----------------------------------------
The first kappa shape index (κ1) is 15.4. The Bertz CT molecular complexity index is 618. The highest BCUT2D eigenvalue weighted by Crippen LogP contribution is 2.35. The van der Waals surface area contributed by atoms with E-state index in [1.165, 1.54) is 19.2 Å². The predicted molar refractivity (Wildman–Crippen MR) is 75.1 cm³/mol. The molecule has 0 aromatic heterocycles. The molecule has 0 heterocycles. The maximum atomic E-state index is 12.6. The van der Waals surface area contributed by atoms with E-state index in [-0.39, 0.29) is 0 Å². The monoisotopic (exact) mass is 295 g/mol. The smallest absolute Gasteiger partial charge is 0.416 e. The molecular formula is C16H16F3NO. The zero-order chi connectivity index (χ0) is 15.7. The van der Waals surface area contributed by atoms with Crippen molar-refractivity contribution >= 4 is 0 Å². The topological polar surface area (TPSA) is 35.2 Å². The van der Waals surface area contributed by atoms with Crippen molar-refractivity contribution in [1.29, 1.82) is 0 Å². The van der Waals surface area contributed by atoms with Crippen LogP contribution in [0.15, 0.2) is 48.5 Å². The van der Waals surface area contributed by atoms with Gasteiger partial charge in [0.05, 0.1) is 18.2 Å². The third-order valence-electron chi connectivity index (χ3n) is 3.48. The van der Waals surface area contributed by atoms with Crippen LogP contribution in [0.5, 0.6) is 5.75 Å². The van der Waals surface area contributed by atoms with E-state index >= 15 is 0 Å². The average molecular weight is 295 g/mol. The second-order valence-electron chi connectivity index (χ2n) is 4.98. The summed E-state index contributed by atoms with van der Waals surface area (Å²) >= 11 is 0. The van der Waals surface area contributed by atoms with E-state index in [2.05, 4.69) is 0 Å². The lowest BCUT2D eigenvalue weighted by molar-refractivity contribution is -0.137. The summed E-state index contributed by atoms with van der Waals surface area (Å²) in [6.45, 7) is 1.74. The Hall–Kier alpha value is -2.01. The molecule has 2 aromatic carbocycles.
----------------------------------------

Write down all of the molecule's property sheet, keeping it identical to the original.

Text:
The first kappa shape index (κ1) is 15.4. The Bertz CT molecular complexity index is 618. The highest BCUT2D eigenvalue weighted by Crippen LogP contribution is 2.35. The van der Waals surface area contributed by atoms with E-state index in [1.165, 1.54) is 19.2 Å². The predicted molar refractivity (Wildman–Crippen MR) is 75.1 cm³/mol. The molecule has 0 aromatic heterocycles. The molecule has 0 heterocycles. The maximum atomic E-state index is 12.6. The van der Waals surface area contributed by atoms with E-state index in [-0.39, 0.29) is 0 Å². The monoisotopic (exact) mass is 295 g/mol. The smallest absolute Gasteiger partial charge is 0.416 e. The molecular formula is C16H16F3NO. The zero-order chi connectivity index (χ0) is 15.7. The van der Waals surface area contributed by atoms with Crippen molar-refractivity contribution >= 4 is 0 Å². The topological polar surface area (TPSA) is 35.2 Å². The van der Waals surface area contributed by atoms with Crippen molar-refractivity contribution in [1.29, 1.82) is 0 Å². The van der Waals surface area contributed by atoms with Crippen LogP contribution in [0.15, 0.2) is 48.5 Å². The van der Waals surface area contributed by atoms with Gasteiger partial charge in [0.05, 0.1) is 18.2 Å². The third-order valence-electron chi connectivity index (χ3n) is 3.48. The van der Waals surface area contributed by atoms with Crippen LogP contribution in [0.5, 0.6) is 5.75 Å². The van der Waals surface area contributed by atoms with E-state index >= 15 is 0 Å². The average molecular weight is 295 g/mol. The second-order valence-electron chi connectivity index (χ2n) is 4.98. The summed E-state index contributed by atoms with van der Waals surface area (Å²) >= 11 is 0. The van der Waals surface area contributed by atoms with E-state index in [2.05, 4.69) is 0 Å². The lowest BCUT2D eigenvalue weighted by molar-refractivity contribution is -0.137. The summed E-state index contributed by atoms with van der Waals surface area (Å²) in [6.45, 7) is 1.74. The Hall–Kier alpha value is -2.01. The molecule has 2 aromatic carbocycles.